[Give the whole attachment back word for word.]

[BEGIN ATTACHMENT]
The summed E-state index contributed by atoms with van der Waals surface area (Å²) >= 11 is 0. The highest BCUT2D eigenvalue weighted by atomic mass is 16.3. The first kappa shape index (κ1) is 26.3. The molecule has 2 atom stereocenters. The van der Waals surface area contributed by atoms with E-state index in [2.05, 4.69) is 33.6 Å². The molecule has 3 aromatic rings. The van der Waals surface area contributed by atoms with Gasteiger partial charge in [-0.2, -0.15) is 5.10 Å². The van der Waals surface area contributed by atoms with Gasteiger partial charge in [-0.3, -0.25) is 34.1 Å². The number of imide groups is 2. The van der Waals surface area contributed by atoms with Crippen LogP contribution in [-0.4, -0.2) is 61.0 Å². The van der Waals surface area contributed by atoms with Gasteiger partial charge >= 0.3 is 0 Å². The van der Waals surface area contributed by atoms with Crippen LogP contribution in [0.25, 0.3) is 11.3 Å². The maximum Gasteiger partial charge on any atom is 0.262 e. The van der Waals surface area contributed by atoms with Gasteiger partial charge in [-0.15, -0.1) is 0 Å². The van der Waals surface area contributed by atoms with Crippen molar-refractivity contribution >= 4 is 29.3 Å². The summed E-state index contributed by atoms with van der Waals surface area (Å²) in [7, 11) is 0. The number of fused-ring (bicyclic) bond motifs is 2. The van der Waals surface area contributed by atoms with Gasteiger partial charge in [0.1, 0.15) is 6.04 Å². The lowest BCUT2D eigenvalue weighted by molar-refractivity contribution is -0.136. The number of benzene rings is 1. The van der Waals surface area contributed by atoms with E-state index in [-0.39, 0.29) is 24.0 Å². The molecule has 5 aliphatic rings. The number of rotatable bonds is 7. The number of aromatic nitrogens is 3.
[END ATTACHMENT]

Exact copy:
The summed E-state index contributed by atoms with van der Waals surface area (Å²) >= 11 is 0. The highest BCUT2D eigenvalue weighted by atomic mass is 16.3. The first kappa shape index (κ1) is 26.3. The molecule has 2 atom stereocenters. The van der Waals surface area contributed by atoms with E-state index in [2.05, 4.69) is 33.6 Å². The molecule has 3 aromatic rings. The van der Waals surface area contributed by atoms with Gasteiger partial charge in [-0.2, -0.15) is 5.10 Å². The van der Waals surface area contributed by atoms with Gasteiger partial charge in [-0.3, -0.25) is 34.1 Å². The number of imide groups is 2. The van der Waals surface area contributed by atoms with Crippen LogP contribution in [-0.4, -0.2) is 61.0 Å². The van der Waals surface area contributed by atoms with Gasteiger partial charge >= 0.3 is 0 Å². The van der Waals surface area contributed by atoms with Crippen LogP contribution in [0.25, 0.3) is 11.3 Å². The maximum Gasteiger partial charge on any atom is 0.262 e. The van der Waals surface area contributed by atoms with Gasteiger partial charge in [-0.15, -0.1) is 0 Å². The van der Waals surface area contributed by atoms with Crippen molar-refractivity contribution >= 4 is 29.3 Å². The summed E-state index contributed by atoms with van der Waals surface area (Å²) in [7, 11) is 0. The number of fused-ring (bicyclic) bond motifs is 2. The van der Waals surface area contributed by atoms with Gasteiger partial charge in [0.1, 0.15) is 6.04 Å². The lowest BCUT2D eigenvalue weighted by molar-refractivity contribution is -0.136. The number of benzene rings is 1. The van der Waals surface area contributed by atoms with E-state index in [-0.39, 0.29) is 24.0 Å². The molecule has 5 aliphatic rings. The number of rotatable bonds is 7. The number of aromatic nitrogens is 3.